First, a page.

Index confirms this winter has been a severe one

Index confirms this winter has been a severe one
World-Herald News Service

Drier and breezy today as Monday’s storm system shifts east.

The forecast from the National Weather Service in Valley calls for clearing this morning, resulting in mostly sunny skies this afternoon. A few wispy clouds will drift in by this evening.

Peak wind gusts will be near 35 mph this morning and afternoon. Highs today are expected to be in the low 20s in northeast Nebraska, and mid 30s in southern Nebraska.

Due to the potential for slick roads, several schools have delayed the start of classes today.

The past few weeks of cold and snow have pushed this winter into the “severe” category as measured by the Accumulated Winter Season Severity Index.

The index, a relatively new measurement, attempts to objectively compare one winter to others by taking into account the intensity and persistence of both cold weather and snow. (Winter’s final ranking could improve if weather noticeably warms.)

The region hasn’t had a severe winter in five years.

Monday’s mush: Southeast Nebraska, southwest Iowa and northwest Missouri saw anywhere between two to five inches of snow. The snow showers continued right through the evening rush hour, making it difficult for plows to clear the roads and drivers to get to their destinations.

Raod crews began clearing major and secondary streets Monday afternoon in Nebraska City. Roads, which were slick Monday afternoon, should be in fair condition by Tuesday morning, he said.

Snowier than average: Omaha has received 28.9 inches of snow for the season as of Monday evening, which is 11.4 inches above the 30-year average of 17.5 inches by this time of year. Snow started in October: 1.4 inches fell on Oct. 14, stretching out the season’s misery. While that’s not record early, it is noticeably earlier than normal.

December saw an average amount of snow, and two snowfalls of about 5 inches apiece in January sent that month’s total to about double what’s normal. February is running nearly three times normal.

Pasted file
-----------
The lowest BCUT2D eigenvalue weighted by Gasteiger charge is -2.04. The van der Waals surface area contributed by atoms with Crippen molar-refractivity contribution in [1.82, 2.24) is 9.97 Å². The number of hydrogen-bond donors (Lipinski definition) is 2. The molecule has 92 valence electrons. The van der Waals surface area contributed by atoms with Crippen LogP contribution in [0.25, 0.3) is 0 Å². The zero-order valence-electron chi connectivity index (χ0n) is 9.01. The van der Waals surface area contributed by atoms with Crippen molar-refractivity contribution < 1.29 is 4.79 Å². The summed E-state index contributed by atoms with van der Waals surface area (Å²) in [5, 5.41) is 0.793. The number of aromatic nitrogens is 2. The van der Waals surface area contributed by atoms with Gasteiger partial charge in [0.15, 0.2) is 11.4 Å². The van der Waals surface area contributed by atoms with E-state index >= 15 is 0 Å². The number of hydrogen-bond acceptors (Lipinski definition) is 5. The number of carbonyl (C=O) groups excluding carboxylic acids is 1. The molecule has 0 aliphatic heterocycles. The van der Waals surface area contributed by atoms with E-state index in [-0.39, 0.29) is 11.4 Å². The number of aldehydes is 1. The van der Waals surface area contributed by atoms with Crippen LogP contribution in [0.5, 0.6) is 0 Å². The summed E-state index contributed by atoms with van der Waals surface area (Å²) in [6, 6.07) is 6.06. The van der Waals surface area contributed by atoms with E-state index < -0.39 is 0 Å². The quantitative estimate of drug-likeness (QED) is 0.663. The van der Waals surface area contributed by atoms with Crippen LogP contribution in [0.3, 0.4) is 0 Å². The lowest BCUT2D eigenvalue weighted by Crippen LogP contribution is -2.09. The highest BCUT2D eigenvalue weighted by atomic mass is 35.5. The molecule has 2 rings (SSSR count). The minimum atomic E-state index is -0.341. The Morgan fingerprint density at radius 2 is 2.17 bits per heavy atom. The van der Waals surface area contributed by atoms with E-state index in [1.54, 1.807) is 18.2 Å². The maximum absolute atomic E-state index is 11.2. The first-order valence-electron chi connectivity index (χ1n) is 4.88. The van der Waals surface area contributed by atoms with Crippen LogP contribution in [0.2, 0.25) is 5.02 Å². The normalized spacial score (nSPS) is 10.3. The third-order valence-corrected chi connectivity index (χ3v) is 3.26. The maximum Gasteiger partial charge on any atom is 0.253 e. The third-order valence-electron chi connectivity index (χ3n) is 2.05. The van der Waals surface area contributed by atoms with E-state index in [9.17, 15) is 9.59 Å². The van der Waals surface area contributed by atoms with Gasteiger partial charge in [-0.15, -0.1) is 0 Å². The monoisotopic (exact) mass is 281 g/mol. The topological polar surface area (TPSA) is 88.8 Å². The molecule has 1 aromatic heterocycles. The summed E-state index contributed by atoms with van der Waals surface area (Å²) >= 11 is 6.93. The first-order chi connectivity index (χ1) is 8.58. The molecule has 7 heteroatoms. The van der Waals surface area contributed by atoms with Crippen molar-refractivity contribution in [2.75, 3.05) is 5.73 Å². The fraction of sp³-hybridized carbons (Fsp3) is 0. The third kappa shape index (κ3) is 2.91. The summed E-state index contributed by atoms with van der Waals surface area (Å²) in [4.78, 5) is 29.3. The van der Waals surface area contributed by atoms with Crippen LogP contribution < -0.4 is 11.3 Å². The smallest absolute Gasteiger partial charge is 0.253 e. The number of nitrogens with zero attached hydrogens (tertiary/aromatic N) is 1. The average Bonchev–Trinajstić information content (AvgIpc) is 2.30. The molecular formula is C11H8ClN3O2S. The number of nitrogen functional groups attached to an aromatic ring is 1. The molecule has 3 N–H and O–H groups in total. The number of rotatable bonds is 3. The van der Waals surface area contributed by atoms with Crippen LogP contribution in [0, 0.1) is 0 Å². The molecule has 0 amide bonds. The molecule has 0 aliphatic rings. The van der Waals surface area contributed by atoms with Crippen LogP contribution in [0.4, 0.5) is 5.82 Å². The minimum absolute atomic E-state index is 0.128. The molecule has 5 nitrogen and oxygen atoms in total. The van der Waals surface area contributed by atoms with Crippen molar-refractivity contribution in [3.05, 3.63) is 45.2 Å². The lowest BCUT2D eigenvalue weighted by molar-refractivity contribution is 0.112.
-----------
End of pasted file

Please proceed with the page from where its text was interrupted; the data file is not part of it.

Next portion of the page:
Colder lately: Winter started out warmer than normal, December and January were both warmer than average. But this month, polar air dropping south has caused temperatures to plunge. February is averaging about 5 degrees colder than normal. Daytime highs are averaging 28 degrees and night-time lows about 13.

More cold, maybe more snow: The nicest day in the next week will be Wednesday, when temperatures are expected to reach about 43, winds will be light and no snow is expected. Otherwise, colder than average weather is forecast into next week, with this weekend being noticeably colder than average.

Highs this weekend are forecast in the teens, lows in the single digits to about zero. The average high for this time of year in Omaha is 37 and the average low is 17, according to the weather service.

There are a couple of more chances for snow later in the week, but cold is the big news, according to the National Weather Service. Also, a couple of days, including Tuesday, will be annoyingly windy.

Long-range outlook: Cold. The U.S. Climate Prediction Center is projecting colder than average weather across most of the continental U.S. through Feb. 25.

World-Herald staff writers Chris Peters and Kevin Cole contributed to this report.